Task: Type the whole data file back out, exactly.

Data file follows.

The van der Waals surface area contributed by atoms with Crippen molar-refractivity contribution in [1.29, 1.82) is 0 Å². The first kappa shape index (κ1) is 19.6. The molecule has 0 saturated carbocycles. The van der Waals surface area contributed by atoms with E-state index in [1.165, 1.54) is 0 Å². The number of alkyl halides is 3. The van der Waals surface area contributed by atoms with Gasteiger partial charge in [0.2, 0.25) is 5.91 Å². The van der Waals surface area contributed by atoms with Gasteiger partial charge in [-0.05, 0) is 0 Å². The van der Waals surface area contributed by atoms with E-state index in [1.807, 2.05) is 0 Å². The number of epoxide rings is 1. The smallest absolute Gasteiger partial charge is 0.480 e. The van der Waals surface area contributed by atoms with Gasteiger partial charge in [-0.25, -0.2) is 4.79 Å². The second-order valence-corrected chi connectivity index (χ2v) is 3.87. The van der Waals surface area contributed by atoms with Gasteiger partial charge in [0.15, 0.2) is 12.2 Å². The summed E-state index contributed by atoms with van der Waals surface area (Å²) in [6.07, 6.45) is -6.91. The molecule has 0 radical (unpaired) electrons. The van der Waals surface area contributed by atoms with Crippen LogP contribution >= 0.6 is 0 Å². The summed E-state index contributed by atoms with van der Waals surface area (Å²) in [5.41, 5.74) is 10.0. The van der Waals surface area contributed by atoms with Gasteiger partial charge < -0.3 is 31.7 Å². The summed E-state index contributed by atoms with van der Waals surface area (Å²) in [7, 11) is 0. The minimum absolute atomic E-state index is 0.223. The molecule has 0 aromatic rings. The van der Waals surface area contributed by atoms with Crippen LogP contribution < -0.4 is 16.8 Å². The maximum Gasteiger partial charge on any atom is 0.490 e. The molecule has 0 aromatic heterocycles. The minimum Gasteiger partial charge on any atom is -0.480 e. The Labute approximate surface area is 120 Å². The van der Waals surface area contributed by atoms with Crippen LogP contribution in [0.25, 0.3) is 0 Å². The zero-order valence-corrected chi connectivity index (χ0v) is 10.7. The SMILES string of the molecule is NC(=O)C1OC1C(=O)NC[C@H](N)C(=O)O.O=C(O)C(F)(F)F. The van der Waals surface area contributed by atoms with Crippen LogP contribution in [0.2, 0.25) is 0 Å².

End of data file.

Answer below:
The van der Waals surface area contributed by atoms with Crippen molar-refractivity contribution in [1.29, 1.82) is 0 Å². The first kappa shape index (κ1) is 19.6. The molecule has 0 saturated carbocycles. The van der Waals surface area contributed by atoms with E-state index in [1.165, 1.54) is 0 Å². The number of alkyl halides is 3. The van der Waals surface area contributed by atoms with Gasteiger partial charge in [0.2, 0.25) is 5.91 Å². The van der Waals surface area contributed by atoms with Gasteiger partial charge in [-0.05, 0) is 0 Å². The van der Waals surface area contributed by atoms with E-state index in [1.807, 2.05) is 0 Å². The number of epoxide rings is 1. The smallest absolute Gasteiger partial charge is 0.480 e. The van der Waals surface area contributed by atoms with Gasteiger partial charge in [-0.25, -0.2) is 4.79 Å². The second-order valence-corrected chi connectivity index (χ2v) is 3.87. The van der Waals surface area contributed by atoms with Gasteiger partial charge in [0.15, 0.2) is 12.2 Å². The summed E-state index contributed by atoms with van der Waals surface area (Å²) in [6.07, 6.45) is -6.91. The molecule has 0 radical (unpaired) electrons. The van der Waals surface area contributed by atoms with Crippen LogP contribution >= 0.6 is 0 Å². The summed E-state index contributed by atoms with van der Waals surface area (Å²) in [5.41, 5.74) is 10.0. The van der Waals surface area contributed by atoms with Gasteiger partial charge < -0.3 is 31.7 Å². The summed E-state index contributed by atoms with van der Waals surface area (Å²) in [7, 11) is 0. The minimum absolute atomic E-state index is 0.223. The molecule has 0 aromatic rings. The van der Waals surface area contributed by atoms with Crippen LogP contribution < -0.4 is 16.8 Å². The maximum Gasteiger partial charge on any atom is 0.490 e. The molecule has 0 aromatic heterocycles. The minimum Gasteiger partial charge on any atom is -0.480 e. The Labute approximate surface area is 120 Å². The van der Waals surface area contributed by atoms with Crippen LogP contribution in [0.25, 0.3) is 0 Å². The zero-order valence-corrected chi connectivity index (χ0v) is 10.7. The SMILES string of the molecule is NC(=O)C1OC1C(=O)NC[C@H](N)C(=O)O.O=C(O)C(F)(F)F. The van der Waals surface area contributed by atoms with Crippen LogP contribution in [0.2, 0.25) is 0 Å².